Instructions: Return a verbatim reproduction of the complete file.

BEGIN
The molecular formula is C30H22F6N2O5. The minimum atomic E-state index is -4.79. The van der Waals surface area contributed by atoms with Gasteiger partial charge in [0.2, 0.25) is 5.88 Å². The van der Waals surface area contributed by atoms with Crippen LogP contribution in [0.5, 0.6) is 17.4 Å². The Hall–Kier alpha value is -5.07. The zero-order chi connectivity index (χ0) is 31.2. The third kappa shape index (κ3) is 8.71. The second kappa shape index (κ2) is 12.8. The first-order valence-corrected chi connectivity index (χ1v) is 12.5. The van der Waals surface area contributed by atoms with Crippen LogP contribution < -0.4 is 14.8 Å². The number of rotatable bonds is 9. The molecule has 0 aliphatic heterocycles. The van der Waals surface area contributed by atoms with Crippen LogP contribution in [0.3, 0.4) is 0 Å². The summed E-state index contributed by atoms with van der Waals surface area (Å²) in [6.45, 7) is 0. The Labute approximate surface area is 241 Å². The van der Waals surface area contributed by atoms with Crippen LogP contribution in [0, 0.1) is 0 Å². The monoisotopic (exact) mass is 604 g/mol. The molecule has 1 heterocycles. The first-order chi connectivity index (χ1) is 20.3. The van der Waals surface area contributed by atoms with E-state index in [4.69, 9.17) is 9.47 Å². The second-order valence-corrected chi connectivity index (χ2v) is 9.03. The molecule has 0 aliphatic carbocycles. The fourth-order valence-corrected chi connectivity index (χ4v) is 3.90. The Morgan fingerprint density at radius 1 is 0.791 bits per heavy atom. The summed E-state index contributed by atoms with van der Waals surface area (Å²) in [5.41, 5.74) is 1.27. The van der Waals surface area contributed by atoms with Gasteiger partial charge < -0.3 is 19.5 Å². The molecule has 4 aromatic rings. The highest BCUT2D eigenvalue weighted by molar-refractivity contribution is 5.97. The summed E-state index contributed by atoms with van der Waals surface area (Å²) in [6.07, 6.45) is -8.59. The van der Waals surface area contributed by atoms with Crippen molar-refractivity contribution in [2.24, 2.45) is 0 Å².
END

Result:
The molecular formula is C30H22F6N2O5. The minimum atomic E-state index is -4.79. The van der Waals surface area contributed by atoms with Gasteiger partial charge in [0.2, 0.25) is 5.88 Å². The van der Waals surface area contributed by atoms with Crippen LogP contribution in [0.5, 0.6) is 17.4 Å². The Hall–Kier alpha value is -5.07. The zero-order chi connectivity index (χ0) is 31.2. The third kappa shape index (κ3) is 8.71. The second kappa shape index (κ2) is 12.8. The first-order valence-corrected chi connectivity index (χ1v) is 12.5. The van der Waals surface area contributed by atoms with Crippen LogP contribution < -0.4 is 14.8 Å². The number of rotatable bonds is 9. The molecule has 0 aliphatic heterocycles. The van der Waals surface area contributed by atoms with Crippen LogP contribution in [0.3, 0.4) is 0 Å². The summed E-state index contributed by atoms with van der Waals surface area (Å²) in [6.45, 7) is 0. The Labute approximate surface area is 241 Å². The van der Waals surface area contributed by atoms with Crippen LogP contribution in [0, 0.1) is 0 Å². The monoisotopic (exact) mass is 604 g/mol. The molecule has 1 heterocycles. The first-order chi connectivity index (χ1) is 20.3. The van der Waals surface area contributed by atoms with E-state index in [4.69, 9.17) is 9.47 Å². The second-order valence-corrected chi connectivity index (χ2v) is 9.03. The molecule has 0 aliphatic carbocycles. The fourth-order valence-corrected chi connectivity index (χ4v) is 3.90. The Morgan fingerprint density at radius 1 is 0.791 bits per heavy atom. The summed E-state index contributed by atoms with van der Waals surface area (Å²) in [5.41, 5.74) is 1.27. The van der Waals surface area contributed by atoms with Gasteiger partial charge < -0.3 is 19.5 Å². The molecule has 4 aromatic rings. The highest BCUT2D eigenvalue weighted by molar-refractivity contribution is 5.97. The summed E-state index contributed by atoms with van der Waals surface area (Å²) in [6.07, 6.45) is -8.59. The van der Waals surface area contributed by atoms with Crippen molar-refractivity contribution in [2.24, 2.45) is 0 Å².